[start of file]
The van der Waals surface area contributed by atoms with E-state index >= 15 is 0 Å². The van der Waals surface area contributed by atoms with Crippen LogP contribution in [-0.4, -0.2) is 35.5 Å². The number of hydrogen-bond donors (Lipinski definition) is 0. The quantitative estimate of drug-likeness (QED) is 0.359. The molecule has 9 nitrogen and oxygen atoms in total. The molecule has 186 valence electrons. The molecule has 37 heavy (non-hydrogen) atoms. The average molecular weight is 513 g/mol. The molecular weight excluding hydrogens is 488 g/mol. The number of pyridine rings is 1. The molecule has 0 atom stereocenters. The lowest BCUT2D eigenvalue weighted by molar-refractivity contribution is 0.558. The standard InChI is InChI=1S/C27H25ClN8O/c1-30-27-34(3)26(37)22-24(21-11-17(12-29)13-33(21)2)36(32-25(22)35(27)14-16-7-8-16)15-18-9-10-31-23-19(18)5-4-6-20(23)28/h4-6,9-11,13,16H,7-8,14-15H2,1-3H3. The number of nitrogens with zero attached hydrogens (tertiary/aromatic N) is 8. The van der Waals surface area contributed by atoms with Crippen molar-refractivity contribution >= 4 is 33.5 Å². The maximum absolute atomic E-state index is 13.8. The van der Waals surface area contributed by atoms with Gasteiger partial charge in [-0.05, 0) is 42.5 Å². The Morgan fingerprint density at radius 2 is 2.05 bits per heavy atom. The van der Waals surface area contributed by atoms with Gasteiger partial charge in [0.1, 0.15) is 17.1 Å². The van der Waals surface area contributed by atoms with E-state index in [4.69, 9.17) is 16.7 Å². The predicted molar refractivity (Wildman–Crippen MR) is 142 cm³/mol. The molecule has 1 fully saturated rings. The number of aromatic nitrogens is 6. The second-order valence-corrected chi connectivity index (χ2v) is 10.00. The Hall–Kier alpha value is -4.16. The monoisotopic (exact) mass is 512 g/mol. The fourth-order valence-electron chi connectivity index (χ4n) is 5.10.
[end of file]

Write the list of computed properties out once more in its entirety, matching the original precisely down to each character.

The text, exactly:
The van der Waals surface area contributed by atoms with E-state index >= 15 is 0 Å². The van der Waals surface area contributed by atoms with Crippen LogP contribution in [-0.4, -0.2) is 35.5 Å². The number of hydrogen-bond donors (Lipinski definition) is 0. The quantitative estimate of drug-likeness (QED) is 0.359. The molecule has 9 nitrogen and oxygen atoms in total. The molecule has 186 valence electrons. The molecule has 37 heavy (non-hydrogen) atoms. The average molecular weight is 513 g/mol. The molecular weight excluding hydrogens is 488 g/mol. The number of pyridine rings is 1. The molecule has 0 atom stereocenters. The lowest BCUT2D eigenvalue weighted by molar-refractivity contribution is 0.558. The standard InChI is InChI=1S/C27H25ClN8O/c1-30-27-34(3)26(37)22-24(21-11-17(12-29)13-33(21)2)36(32-25(22)35(27)14-16-7-8-16)15-18-9-10-31-23-19(18)5-4-6-20(23)28/h4-6,9-11,13,16H,7-8,14-15H2,1-3H3. The number of nitrogens with zero attached hydrogens (tertiary/aromatic N) is 8. The van der Waals surface area contributed by atoms with Crippen molar-refractivity contribution >= 4 is 33.5 Å². The maximum absolute atomic E-state index is 13.8. The van der Waals surface area contributed by atoms with Gasteiger partial charge in [-0.05, 0) is 42.5 Å². The Morgan fingerprint density at radius 2 is 2.05 bits per heavy atom. The van der Waals surface area contributed by atoms with Gasteiger partial charge in [0.1, 0.15) is 17.1 Å². The van der Waals surface area contributed by atoms with E-state index in [4.69, 9.17) is 16.7 Å². The predicted molar refractivity (Wildman–Crippen MR) is 142 cm³/mol. The molecule has 1 fully saturated rings. The number of aromatic nitrogens is 6. The second-order valence-corrected chi connectivity index (χ2v) is 10.00. The Hall–Kier alpha value is -4.16. The monoisotopic (exact) mass is 512 g/mol. The fourth-order valence-electron chi connectivity index (χ4n) is 5.10.